other cities with their own districts. For my kids a two
month stint in a new school would be a nightmare, as one of
them is extremely slow to adapt. That's one of the reasons
why I'd love to find a district I can move right into while
renting for a year and then buy a house nearby. No school
switching is important to us.

Thanks for the info, both good and bad.

T, T & T's Mom

TAKEMEOUTOFHERE if you'd like to reply by email



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  #5  
Old October 5th 03, 05:50 PM
T, T & T's Mom
external usenet poster
 
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Default Gifted Programs in Seattle area public schools

In article ,
(Beeswing) wrote:

x-no-archive: yes

I can give you an overview of the Seattle School District's gifted program.
The
district has a two-tiered program for "advanced learners," as they call
"gifted" kids: APP and Spectrum. The program starts in the 1st grade with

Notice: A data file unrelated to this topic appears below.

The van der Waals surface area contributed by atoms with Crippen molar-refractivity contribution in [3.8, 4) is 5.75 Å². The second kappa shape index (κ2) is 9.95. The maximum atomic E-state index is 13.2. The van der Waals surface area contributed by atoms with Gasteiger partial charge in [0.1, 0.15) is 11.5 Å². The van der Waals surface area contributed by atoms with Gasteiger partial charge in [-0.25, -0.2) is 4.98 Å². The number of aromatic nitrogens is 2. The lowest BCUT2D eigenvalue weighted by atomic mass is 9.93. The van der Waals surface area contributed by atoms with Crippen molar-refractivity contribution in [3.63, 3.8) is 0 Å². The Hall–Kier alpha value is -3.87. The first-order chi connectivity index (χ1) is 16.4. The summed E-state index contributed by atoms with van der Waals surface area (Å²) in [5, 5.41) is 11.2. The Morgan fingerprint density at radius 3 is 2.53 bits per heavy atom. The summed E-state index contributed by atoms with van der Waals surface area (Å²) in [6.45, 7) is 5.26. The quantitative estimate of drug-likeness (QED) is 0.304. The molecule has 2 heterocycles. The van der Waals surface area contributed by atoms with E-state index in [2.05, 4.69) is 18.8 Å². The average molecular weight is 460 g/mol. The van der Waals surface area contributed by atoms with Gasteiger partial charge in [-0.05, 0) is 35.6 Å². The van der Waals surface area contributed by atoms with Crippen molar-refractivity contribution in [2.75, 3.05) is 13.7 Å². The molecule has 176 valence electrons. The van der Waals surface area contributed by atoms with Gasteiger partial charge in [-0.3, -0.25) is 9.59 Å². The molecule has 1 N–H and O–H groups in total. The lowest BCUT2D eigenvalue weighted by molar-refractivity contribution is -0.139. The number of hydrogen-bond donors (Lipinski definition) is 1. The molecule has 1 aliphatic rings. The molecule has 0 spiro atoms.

kids
who were tested in kindergarten. APP was designed to teach kids in the top 2
percent and is primarily based on an acceleration model of two year's
curriculum ahead. Elementary APP kids attend a separate school.


Great info! Thanks.


[snip]

Seattle School District is currently in the middle of the search for a new
superintendent. It's thought that the choice of superintendent could have a
profound affect on the future of the Advanced Learning program, especially on
the nature of Spectrum program.


I've been reading the Seattle area newspapers online and saw
what was going on. Is there one candidate who is more "pro
AL" than others?